By Matthew Kwan
Principal Consultant of Adams (www.adamshk.com)
Copyright © 2010.
Do you realize how much negotiation do you do everyday? You may negotiate with your customers for the most favourable prices, order quantity, delivery timeand condition. You may push your sub-ordinates and co-workers to deliver the jobs on time and with high quality that meet your expectation. You may try so hard to show your performance to your boss and managers in order to get a better pay rise or promotion in the next review cycle. All these show that doing business is all about negotiation!
Fundamentals of negotiation
The Chinese characters for business (“生意”) have a wonderful meaning of “flexibility of an intention”(i.e. 靈活生動的意向). Hence, you must view doing business as a negotiation process to reach an ultimate goal which leads to a mutually agreeable intention. I personally think that you will never reach the ultimate and sustainable results if you are not thinking win-win during any business processes! You may win once or twice but you will not get far if you are not gearing towards a mutual benefit in a business agreement. Believe it or not, giving way may actually result in gaining ground! This is exactly the platform of negotiation.
Strategy of negotiation
Understanding of the intention of the other party is the fundamental skill of negotiation. Without realizing the other party‘s underlying needs and intention is not going to help reaching any agreeable results. Another very important basis of negotiation is focusing on the big picture rather than on specific details. You may trade off something small in exchange for a bigger, more meaningful and longer term benefit. Therefore, at the end of the day, it is all about return on investment (ROI) calculation in the macro view.
Tactics of negotiation
You have to be courageous enough to explore the depth of the water. In the same sense, you have to be courageous enough to make your offer during a negotiation. Otherwise, you would never know exactly how far the other party is willing to give way. Don’t be shy to make your offer yet the offer must be “reasonable” enough to justify by itself. You could start high as it gives yourself enough room to back down. Don’t hit your baseline so early and easily. By doing this, you are likely to gain ground than hitting a dead end!
Best negotiators are those who have high Emotional Quotient (EQ) with calm and firm responses.Sometimes, sense of humor can be a very good tool to ease the tension during tough negotiation but never overdo it with sarcasm as it will create a disrespectful impression! This is definitely not easy when you are facing unfavorable situations without too much ground!Hence, before you enter into any negotiation no matter it is a customer meeting, a job interview, a performance review…etc, you should really get yourself well prepared with options of possibilities including competitive information and competitive offers from other parties in order to gain ground.However, as mentioned earlier, win-win should be the ultimate objective but we have to also accept the fact on the other hand that such status is not always possible!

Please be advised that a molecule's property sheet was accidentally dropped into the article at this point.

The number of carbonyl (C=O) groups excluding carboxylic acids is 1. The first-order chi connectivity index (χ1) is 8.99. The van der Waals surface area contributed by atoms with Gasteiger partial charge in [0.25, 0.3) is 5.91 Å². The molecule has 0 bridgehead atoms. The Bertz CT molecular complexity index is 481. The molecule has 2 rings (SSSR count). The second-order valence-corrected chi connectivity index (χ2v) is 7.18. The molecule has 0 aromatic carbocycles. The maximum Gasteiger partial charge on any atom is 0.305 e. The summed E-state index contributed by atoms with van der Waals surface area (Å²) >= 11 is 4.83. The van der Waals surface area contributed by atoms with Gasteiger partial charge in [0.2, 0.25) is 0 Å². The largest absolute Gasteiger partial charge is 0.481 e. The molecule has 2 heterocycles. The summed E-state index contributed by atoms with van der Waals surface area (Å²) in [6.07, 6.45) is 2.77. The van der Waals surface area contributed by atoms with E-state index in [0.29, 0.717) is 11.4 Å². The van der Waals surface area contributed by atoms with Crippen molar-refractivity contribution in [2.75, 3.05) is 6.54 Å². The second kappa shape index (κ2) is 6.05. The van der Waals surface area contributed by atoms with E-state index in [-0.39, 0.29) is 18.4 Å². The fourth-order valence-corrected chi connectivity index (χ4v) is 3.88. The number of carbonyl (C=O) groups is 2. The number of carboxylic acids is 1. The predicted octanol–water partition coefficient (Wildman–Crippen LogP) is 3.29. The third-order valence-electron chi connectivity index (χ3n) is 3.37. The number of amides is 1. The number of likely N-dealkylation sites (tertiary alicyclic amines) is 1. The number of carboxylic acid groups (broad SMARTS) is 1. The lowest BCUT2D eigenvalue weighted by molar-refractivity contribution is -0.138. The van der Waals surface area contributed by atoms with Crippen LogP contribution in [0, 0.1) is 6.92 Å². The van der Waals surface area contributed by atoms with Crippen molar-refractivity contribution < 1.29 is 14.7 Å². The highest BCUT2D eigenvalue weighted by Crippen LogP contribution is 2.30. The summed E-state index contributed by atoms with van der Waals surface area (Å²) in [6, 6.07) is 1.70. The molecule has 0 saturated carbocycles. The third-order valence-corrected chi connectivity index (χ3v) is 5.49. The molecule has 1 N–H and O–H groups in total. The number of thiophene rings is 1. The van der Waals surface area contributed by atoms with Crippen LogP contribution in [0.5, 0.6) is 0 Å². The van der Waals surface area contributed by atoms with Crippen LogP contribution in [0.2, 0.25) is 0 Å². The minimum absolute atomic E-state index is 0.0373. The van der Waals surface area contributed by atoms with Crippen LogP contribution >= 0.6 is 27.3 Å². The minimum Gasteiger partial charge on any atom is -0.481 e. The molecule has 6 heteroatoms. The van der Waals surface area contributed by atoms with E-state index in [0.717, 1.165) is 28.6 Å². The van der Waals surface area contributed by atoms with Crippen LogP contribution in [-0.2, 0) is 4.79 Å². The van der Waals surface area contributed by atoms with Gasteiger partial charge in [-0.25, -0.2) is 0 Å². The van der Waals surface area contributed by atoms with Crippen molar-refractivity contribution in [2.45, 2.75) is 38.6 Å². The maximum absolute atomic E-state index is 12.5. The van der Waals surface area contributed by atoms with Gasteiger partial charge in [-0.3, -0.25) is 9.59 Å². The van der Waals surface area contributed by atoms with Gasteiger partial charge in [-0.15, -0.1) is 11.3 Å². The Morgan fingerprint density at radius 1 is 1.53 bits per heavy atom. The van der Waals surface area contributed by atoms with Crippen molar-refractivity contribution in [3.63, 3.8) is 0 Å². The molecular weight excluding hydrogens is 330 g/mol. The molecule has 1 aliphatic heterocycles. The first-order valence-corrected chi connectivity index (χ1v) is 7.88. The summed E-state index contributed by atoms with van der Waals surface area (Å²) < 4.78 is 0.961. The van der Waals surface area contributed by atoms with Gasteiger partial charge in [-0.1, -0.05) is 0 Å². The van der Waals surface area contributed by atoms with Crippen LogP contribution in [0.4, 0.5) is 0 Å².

In certain culture, negotiation is just part of life and people would expect to negotiate at all time.However, majority of us are not natural born negotiators.But with some very simple training, we can be a better negotiator in a relatively short time. One very practical thing to do is to remind ourselves in all circumstances that to ask if the offer made by the others, including your customers, suppliers, co-workers, managers…etc., the best they can do? You will be surprised that 80% of time you will get a discount, a better offer, a faster response or even a better career at the end without much negotiation! So, are you willing to ask?
Matthew Kwan is a Principal Consultant of Adams Company Limited (www.adamshk.com) and is responsible for business consulting and enterprise training. He is an entrepreneur, author, speaker, lecturer and consultant working with enterprises and organizations in the commercial and Christian communities. He served for many years in multi-national companies including Intel, JP Morgan and Jardine and has broad experience in sales & marketing and management in multicultural and international settings.